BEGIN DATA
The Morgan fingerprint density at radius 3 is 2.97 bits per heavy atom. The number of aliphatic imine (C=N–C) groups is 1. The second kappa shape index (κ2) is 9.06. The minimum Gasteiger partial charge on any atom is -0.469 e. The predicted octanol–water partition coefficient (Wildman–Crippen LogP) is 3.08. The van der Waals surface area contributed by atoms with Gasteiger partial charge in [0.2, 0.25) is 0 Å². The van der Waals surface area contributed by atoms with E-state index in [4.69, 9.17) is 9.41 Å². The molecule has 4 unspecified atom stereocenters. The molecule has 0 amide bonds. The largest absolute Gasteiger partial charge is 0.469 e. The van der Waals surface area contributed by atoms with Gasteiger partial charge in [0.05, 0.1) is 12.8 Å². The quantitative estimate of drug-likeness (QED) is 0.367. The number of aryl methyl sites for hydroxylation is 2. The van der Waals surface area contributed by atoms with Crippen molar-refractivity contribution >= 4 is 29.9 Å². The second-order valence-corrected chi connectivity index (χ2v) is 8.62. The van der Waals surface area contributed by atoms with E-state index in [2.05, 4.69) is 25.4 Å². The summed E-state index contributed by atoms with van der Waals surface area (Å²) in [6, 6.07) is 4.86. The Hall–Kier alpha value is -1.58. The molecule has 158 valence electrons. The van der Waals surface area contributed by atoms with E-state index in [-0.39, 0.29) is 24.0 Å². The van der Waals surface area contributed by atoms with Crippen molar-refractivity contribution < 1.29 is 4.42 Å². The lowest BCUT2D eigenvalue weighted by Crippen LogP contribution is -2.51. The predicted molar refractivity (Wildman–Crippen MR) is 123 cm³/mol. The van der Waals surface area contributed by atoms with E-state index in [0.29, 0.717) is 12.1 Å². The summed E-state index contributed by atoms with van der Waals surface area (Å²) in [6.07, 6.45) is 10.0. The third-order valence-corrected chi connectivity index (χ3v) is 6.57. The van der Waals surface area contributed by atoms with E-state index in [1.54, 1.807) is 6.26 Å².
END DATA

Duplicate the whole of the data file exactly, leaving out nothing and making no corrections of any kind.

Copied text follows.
The Morgan fingerprint density at radius 3 is 2.97 bits per heavy atom. The number of aliphatic imine (C=N–C) groups is 1. The second kappa shape index (κ2) is 9.06. The minimum Gasteiger partial charge on any atom is -0.469 e. The predicted octanol–water partition coefficient (Wildman–Crippen LogP) is 3.08. The van der Waals surface area contributed by atoms with Gasteiger partial charge in [0.2, 0.25) is 0 Å². The van der Waals surface area contributed by atoms with E-state index in [4.69, 9.17) is 9.41 Å². The molecule has 4 unspecified atom stereocenters. The molecule has 0 amide bonds. The largest absolute Gasteiger partial charge is 0.469 e. The van der Waals surface area contributed by atoms with Gasteiger partial charge in [0.05, 0.1) is 12.8 Å². The quantitative estimate of drug-likeness (QED) is 0.367. The number of aryl methyl sites for hydroxylation is 2. The van der Waals surface area contributed by atoms with Crippen molar-refractivity contribution >= 4 is 29.9 Å². The second-order valence-corrected chi connectivity index (χ2v) is 8.62. The van der Waals surface area contributed by atoms with E-state index in [2.05, 4.69) is 25.4 Å². The summed E-state index contributed by atoms with van der Waals surface area (Å²) in [6, 6.07) is 4.86. The Hall–Kier alpha value is -1.58. The molecule has 158 valence electrons. The van der Waals surface area contributed by atoms with E-state index in [-0.39, 0.29) is 24.0 Å². The van der Waals surface area contributed by atoms with Crippen molar-refractivity contribution < 1.29 is 4.42 Å². The lowest BCUT2D eigenvalue weighted by Crippen LogP contribution is -2.51. The predicted molar refractivity (Wildman–Crippen MR) is 123 cm³/mol. The van der Waals surface area contributed by atoms with E-state index in [0.29, 0.717) is 12.1 Å². The summed E-state index contributed by atoms with van der Waals surface area (Å²) in [6.07, 6.45) is 10.0. The third-order valence-corrected chi connectivity index (χ3v) is 6.57. The van der Waals surface area contributed by atoms with E-state index in [1.54, 1.807) is 6.26 Å².